Historically, the treatment of choice for adnexal torsion has been laparotomy and unilateral salpingo-oophorectomy. Although, there has been concern about the significant risk of thromboembolic events by detorsion, various reports, starting from as early as 1946 by S. Way, have suggested the safety of ovarian conservation by detorsion. Laparoscopy has been shown to be a favorable option in patients with torsion. There has been a trend towards increased used of laparoscopy and adnexal-sparing procedures in many centers because of its obvious benefits regarding safety, reliability, and preserving fertility [1, 7, 18, 19].
For the whole of our series, we were able to use laparoscopic surgery to treat 100 % of cases (33 patients) because there was no suspicion of neoplastic pathology during the diagnostic part of the laparoscopy. Seventeen cases of adnexal torsion (52 % of patients) benefited from conservative laparoscopic treatment. These patients underwent detorsion only, with or without cyst aspiration or enucleation. The majority of these were young women desiring fertility. In 48 % of cases, detorsion followed by salpingectomy or adnexectomy was performed. More than half of the patients having an adnexectomy were postmenopausal. In the recent literature, the rate of conservative laparoscopic treatment varies from 35 to 93 % [1, 4, 7, 18, 20].
Laparoscopy in early pregnancy provides a better chance for successful continuation of pregnancy. In our study, there were four pregnant women at the time of conservative laparoscopic surgery. One of the pregnant women who underwent laparoscopic detorsion and cyst aspiration during the 10th week of gestation has an ongoing pregnancy of 30 weeks gestation. Two women of 7 and 14 weeks gestation, with triplets after IVF, miscarried at 20 and 22 weeks, respectively, due to cervical incompetence. The last one had an interstitial ectopic pregnancy. Laparoscopy in pregnancy, especially in later pregnancy, is technically difficult owing to the increased risk of perforation and bleeding. Postoperatively, there is an increased risk of miscarriage or preterm delivery .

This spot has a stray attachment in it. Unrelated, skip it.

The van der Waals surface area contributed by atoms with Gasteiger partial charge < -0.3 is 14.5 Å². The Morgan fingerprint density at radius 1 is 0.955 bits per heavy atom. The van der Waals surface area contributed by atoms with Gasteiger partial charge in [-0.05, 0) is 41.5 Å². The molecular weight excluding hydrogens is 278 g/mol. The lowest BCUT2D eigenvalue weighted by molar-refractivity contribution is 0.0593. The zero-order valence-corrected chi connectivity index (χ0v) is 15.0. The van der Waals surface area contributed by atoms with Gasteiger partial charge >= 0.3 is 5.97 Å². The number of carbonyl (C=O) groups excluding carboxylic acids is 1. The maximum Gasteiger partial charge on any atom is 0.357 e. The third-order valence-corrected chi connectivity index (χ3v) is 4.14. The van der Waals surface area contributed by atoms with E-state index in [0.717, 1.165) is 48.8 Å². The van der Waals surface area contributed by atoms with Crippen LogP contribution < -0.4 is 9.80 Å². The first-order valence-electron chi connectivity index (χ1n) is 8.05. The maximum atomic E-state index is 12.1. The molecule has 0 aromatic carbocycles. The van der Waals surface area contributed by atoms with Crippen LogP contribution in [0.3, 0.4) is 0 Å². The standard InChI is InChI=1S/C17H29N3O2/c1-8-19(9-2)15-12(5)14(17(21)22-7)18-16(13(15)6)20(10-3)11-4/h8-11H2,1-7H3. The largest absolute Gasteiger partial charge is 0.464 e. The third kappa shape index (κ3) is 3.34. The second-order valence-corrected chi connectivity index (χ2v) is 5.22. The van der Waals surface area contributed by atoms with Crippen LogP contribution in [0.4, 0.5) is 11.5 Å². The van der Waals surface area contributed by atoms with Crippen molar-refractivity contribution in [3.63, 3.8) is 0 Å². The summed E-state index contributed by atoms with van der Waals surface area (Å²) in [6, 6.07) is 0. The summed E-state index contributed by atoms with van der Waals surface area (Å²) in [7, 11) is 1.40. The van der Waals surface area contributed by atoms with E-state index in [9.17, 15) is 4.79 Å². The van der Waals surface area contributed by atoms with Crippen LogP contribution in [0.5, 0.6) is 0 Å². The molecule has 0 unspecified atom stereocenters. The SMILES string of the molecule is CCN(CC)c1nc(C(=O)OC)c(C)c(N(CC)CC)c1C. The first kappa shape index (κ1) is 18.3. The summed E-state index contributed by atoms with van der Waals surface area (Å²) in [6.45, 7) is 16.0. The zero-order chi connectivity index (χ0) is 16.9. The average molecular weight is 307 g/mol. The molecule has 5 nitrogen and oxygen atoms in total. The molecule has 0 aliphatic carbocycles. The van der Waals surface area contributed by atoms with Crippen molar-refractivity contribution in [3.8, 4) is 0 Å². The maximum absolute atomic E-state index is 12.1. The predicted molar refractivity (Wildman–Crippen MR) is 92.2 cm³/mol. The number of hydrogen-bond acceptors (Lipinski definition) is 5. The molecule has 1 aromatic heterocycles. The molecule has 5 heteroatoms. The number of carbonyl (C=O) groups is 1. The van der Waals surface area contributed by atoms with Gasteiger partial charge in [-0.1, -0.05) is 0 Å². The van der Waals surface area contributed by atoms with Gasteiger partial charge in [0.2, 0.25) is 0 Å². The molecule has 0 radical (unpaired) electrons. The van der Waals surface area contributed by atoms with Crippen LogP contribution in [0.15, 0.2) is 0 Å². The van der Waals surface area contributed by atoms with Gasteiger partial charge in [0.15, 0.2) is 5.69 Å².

This study confirms that laparoscopy is the preferable approach for diagnosis and treatment of adnexal torsion. Conservative treatment should be considered in women within the reproductive age, still desiring fertility. Adnexectomy should only be considered beyond the reproductive age and really only in cases with extreme pathology on the adnexa.
Conflict of interest
The authors report no conflicts of interest. The authors alone are responsible for the content and writing of the paper.
- Balci O, Icen MS, Mahmoud AS, Capar M, Colakoglu MC (2010) Management and outcomes of adnexal torsion: a 5-year experience. Arch Gynecol Obstet 284(3):643–646. doi:10.1007/s00404-010-1702-z PubMedView ArticleGoogle Scholar
- Pansky M, Abargil A, Dreazen E, Golan A, Bukovsky I, Herman A (2000) Conservative management of adnexal torsion in premenarchal girls. J Am Assoc Gynecol Laparosc 7(1):121–124PubMedView ArticleGoogle Scholar